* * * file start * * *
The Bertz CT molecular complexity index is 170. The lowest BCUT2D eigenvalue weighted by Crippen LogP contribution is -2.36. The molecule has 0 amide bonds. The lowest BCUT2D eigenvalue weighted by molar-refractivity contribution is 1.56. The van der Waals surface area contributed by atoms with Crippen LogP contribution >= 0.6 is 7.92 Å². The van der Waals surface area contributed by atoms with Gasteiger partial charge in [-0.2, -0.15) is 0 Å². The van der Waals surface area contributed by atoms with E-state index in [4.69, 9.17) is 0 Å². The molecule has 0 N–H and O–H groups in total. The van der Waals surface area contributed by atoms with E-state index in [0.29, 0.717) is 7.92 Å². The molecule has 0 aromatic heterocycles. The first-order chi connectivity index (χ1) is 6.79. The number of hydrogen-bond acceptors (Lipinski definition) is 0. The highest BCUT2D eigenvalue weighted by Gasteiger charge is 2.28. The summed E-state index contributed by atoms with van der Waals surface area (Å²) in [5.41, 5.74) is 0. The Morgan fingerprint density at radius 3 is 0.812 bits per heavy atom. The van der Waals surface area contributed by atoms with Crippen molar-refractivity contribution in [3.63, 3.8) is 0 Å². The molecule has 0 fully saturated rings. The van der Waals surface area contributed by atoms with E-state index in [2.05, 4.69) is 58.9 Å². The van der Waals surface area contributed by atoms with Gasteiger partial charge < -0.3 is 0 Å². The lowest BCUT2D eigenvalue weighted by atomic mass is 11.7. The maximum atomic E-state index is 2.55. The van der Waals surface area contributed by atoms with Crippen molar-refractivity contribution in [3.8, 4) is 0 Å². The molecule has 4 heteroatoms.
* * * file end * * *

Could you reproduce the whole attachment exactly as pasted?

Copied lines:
The Bertz CT molecular complexity index is 170. The lowest BCUT2D eigenvalue weighted by Crippen LogP contribution is -2.36. The molecule has 0 amide bonds. The lowest BCUT2D eigenvalue weighted by molar-refractivity contribution is 1.56. The van der Waals surface area contributed by atoms with Crippen LogP contribution >= 0.6 is 7.92 Å². The van der Waals surface area contributed by atoms with Gasteiger partial charge in [-0.2, -0.15) is 0 Å². The van der Waals surface area contributed by atoms with E-state index in [4.69, 9.17) is 0 Å². The molecule has 0 N–H and O–H groups in total. The van der Waals surface area contributed by atoms with E-state index in [0.29, 0.717) is 7.92 Å². The molecule has 0 aromatic heterocycles. The first-order chi connectivity index (χ1) is 6.79. The number of hydrogen-bond acceptors (Lipinski definition) is 0. The highest BCUT2D eigenvalue weighted by Gasteiger charge is 2.28. The summed E-state index contributed by atoms with van der Waals surface area (Å²) in [5.41, 5.74) is 0. The Morgan fingerprint density at radius 3 is 0.812 bits per heavy atom. The van der Waals surface area contributed by atoms with Crippen molar-refractivity contribution in [3.63, 3.8) is 0 Å². The molecule has 0 fully saturated rings. The van der Waals surface area contributed by atoms with E-state index in [2.05, 4.69) is 58.9 Å². The van der Waals surface area contributed by atoms with Gasteiger partial charge < -0.3 is 0 Å². The lowest BCUT2D eigenvalue weighted by atomic mass is 11.7. The maximum atomic E-state index is 2.55. The van der Waals surface area contributed by atoms with Crippen molar-refractivity contribution in [3.8, 4) is 0 Å². The molecule has 4 heteroatoms.